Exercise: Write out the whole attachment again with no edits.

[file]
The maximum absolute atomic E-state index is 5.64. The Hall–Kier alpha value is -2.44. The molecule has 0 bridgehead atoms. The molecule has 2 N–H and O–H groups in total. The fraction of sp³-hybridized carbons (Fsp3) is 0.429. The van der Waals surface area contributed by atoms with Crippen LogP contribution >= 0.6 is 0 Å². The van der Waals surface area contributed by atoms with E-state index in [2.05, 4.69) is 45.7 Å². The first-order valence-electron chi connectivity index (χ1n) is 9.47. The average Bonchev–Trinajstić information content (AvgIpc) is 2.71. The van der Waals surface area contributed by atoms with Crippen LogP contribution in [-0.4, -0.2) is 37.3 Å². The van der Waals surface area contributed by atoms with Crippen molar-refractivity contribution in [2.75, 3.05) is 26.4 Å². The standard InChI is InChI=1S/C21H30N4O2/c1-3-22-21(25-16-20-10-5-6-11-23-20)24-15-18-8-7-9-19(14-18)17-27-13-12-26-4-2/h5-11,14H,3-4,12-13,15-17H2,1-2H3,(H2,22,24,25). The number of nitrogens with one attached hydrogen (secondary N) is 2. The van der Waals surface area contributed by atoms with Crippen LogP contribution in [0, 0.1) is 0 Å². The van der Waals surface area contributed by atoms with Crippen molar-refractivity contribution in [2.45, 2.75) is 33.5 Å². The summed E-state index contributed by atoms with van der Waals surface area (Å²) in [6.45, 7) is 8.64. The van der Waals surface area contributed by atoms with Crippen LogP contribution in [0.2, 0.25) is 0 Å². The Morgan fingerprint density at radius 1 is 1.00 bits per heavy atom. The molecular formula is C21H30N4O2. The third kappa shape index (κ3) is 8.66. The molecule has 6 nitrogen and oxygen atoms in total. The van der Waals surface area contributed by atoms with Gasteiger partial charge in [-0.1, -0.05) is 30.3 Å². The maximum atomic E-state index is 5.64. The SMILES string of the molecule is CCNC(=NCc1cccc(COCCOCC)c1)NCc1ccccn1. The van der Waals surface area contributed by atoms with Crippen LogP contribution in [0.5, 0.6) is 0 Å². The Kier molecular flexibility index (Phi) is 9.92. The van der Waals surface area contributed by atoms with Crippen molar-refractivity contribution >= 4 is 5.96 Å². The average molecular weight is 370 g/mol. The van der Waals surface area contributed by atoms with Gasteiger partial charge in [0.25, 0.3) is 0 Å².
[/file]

The maximum absolute atomic E-state index is 5.64. The Hall–Kier alpha value is -2.44. The molecule has 0 bridgehead atoms. The molecule has 2 N–H and O–H groups in total. The fraction of sp³-hybridized carbons (Fsp3) is 0.429. The van der Waals surface area contributed by atoms with Crippen LogP contribution >= 0.6 is 0 Å². The van der Waals surface area contributed by atoms with E-state index in [2.05, 4.69) is 45.7 Å². The first-order valence-electron chi connectivity index (χ1n) is 9.47. The average Bonchev–Trinajstić information content (AvgIpc) is 2.71. The van der Waals surface area contributed by atoms with Crippen LogP contribution in [-0.4, -0.2) is 37.3 Å². The van der Waals surface area contributed by atoms with Crippen molar-refractivity contribution in [2.75, 3.05) is 26.4 Å². The standard InChI is InChI=1S/C21H30N4O2/c1-3-22-21(25-16-20-10-5-6-11-23-20)24-15-18-8-7-9-19(14-18)17-27-13-12-26-4-2/h5-11,14H,3-4,12-13,15-17H2,1-2H3,(H2,22,24,25). The number of nitrogens with one attached hydrogen (secondary N) is 2. The van der Waals surface area contributed by atoms with Crippen LogP contribution in [0, 0.1) is 0 Å². The van der Waals surface area contributed by atoms with Crippen molar-refractivity contribution in [2.45, 2.75) is 33.5 Å². The summed E-state index contributed by atoms with van der Waals surface area (Å²) in [6.45, 7) is 8.64. The van der Waals surface area contributed by atoms with Crippen LogP contribution in [0.2, 0.25) is 0 Å². The Morgan fingerprint density at radius 1 is 1.00 bits per heavy atom. The molecular formula is C21H30N4O2. The third kappa shape index (κ3) is 8.66. The molecule has 6 nitrogen and oxygen atoms in total. The van der Waals surface area contributed by atoms with Gasteiger partial charge in [-0.1, -0.05) is 30.3 Å². The maximum atomic E-state index is 5.64. The SMILES string of the molecule is CCNC(=NCc1cccc(COCCOCC)c1)NCc1ccccn1. The van der Waals surface area contributed by atoms with Crippen LogP contribution in [0.5, 0.6) is 0 Å². The Kier molecular flexibility index (Phi) is 9.92. The van der Waals surface area contributed by atoms with Crippen molar-refractivity contribution >= 4 is 5.96 Å². The average molecular weight is 370 g/mol. The van der Waals surface area contributed by atoms with Gasteiger partial charge in [0.25, 0.3) is 0 Å².